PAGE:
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Marjorie Perloff’s Unoriginal Genius
Marjorie Perloff’s keynote for the Conceptual Poetry Conference in Tucson set forth a clear agenda: making a distinction between the poetics of thirty years ago and now: Language Poetry vs. Conceptual Poetry. She claimed that the poetics of, for example, Ron Silliman’s anthology In the American Tree — with its play on William Carlos Williams’s Modernist classic In the American Grain — is being superceded by the new transnational and global culture of the internet.
Perloff went on to ask how has the digital dissemination of new poetry and poetics — whether in journals, or on sites such as Ubuweb, Pennsound, Ron Silliman’s blog or here on Harriet — affected the writing of poetry itself?
She also questioned the values of a poetics based on identity in a time when neither phone numbers nor email addresses tell us where caller and recipient are actually located, nor does an email address provide vital statistics about its possessor; when an AOL or Yahoo address, for example, reveals neither nationality, ethnicity, race, religion, age — and often not even gender. We are moving away, she claimed, from a geographical, from identity politics to shifting identities and communities, all this being reflected in the new poetry.
She gave numerous examples of Language Poetry, which she termed the “period style of the 1980s”: a poetry of programmatic non-referentiality, words and phrases refusing to “add up” to any sort of coherent, much less transparent statement. The defeat of reader expectation — a kind of cognitive dissonance– is central to these poems.
Perloff then went on to say that conceptual or “uncreative” writing is by no means without precedent, looking back to a number of movements and paradigms that antedate Language poetics by decades. One such was the Concretism of the 1950s and 60s (itself a bridge to the great avant-garde projects of the early twentieth-century). A second precursor of twenty-first century poetics was the Oulipo. This history includes the use of appropriated text, including archival material, documentary, informational manual, and, most recently, the discourse of the internet from hypertext to blog to database, the citational text, reframed in one form or another for particular effect, is central to twenty-first century poetics.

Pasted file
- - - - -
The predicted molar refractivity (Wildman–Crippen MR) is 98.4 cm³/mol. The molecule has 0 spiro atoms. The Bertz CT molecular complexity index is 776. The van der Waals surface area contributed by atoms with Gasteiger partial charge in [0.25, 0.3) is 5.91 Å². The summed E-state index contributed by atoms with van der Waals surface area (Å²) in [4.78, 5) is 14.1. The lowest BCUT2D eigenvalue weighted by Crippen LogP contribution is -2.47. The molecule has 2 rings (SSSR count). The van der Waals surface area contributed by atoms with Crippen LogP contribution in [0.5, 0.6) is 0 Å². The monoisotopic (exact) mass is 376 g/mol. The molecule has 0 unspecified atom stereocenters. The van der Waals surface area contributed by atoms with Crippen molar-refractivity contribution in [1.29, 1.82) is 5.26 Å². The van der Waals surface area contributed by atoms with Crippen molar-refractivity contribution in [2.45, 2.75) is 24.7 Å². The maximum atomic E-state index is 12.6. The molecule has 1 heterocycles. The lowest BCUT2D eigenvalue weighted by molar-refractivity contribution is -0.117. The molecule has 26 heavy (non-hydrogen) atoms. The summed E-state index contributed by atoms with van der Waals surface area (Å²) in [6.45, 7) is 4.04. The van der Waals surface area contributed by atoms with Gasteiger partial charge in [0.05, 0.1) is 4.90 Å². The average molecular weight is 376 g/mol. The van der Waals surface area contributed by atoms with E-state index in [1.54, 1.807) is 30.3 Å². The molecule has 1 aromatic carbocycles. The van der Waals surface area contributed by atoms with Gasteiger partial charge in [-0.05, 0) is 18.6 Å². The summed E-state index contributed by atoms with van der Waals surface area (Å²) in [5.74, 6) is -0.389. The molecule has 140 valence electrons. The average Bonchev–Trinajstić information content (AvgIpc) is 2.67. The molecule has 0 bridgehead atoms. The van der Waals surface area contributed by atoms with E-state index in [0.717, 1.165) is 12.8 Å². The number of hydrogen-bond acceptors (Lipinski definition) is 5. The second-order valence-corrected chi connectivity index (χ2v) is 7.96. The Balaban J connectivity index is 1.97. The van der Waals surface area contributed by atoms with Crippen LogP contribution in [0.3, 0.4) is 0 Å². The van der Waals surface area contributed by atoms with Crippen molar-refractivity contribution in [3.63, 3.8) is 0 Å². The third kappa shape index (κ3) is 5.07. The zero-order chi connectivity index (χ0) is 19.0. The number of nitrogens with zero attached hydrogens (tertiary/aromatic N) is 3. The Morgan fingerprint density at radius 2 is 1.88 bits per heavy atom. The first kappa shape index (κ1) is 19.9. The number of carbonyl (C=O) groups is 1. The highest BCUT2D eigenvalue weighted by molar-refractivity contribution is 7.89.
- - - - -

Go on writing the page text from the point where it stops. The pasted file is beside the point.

Next was a deeper exploration into the identity: the fabled Death of the Author has finally become a fait accompli. She then asked, “But what would Barthes or the Foucault who declared that ‘the writing of our day has freed itself from the necessity of ‘expression’ . . . . the confines of interiority’ have made of the conceptual poems and fictions of our own time?” Perloff responded with the idea that in the age of the simulacrum, genius theory is simply passé and made a case for “unoriginal genius,” claiming that once we grant that current art practices have their own particular momentum we can dissociate the word original from its partner genius. A long discourse on genius and originality followed: whether in the arts or the sciences, is synonymous with novelty, invention, creativity, and independence of mind. And if masterpieces were produced in the mid-nineteenth-century, is it really plausible to believe that it is no longer possible to produce a “fascinating and mysterious work” today? Or is just that our own “masterpieces” no longer make the claim to be “original”?
A key point was made regarding appropriation, citation, copying, reproduction, which have been central to the visual arts for decades. In the poetry world, however, the demand for original expression dies hard: we expect our poets to produce words, phrases, images and ironic locutions that we have never heard before. Not words, but My Word.
Her denouement was putting forth Walter Benjamin’s The Arcades Project as the precursor to Conceptual Poetics; a book, made up in large part of the words of others with its juxtaposition of poetic citation, anecdote, aphorism, parable, documentary prose, personal essay, photograph, diagram—indeed every genre– makes Benjamin’s assemblage a paradigm for the poetry of “unoriginal genius” to come. Its formal structure — with it small black squares around certain words — functions as a sort of ur-hypertext. The book is full of instances of sampling — mimimg the flâneur’s own movement through the world of the Arcades themselves: one moves at will from toyshop to skating rink to pub to Oriental carpet merchant, from cited poem to photograph to travel-guide documentation without bounded map or master plan; in short, Perloff sees the Arcades as a precursor to the internet and to Conceptual Poetry.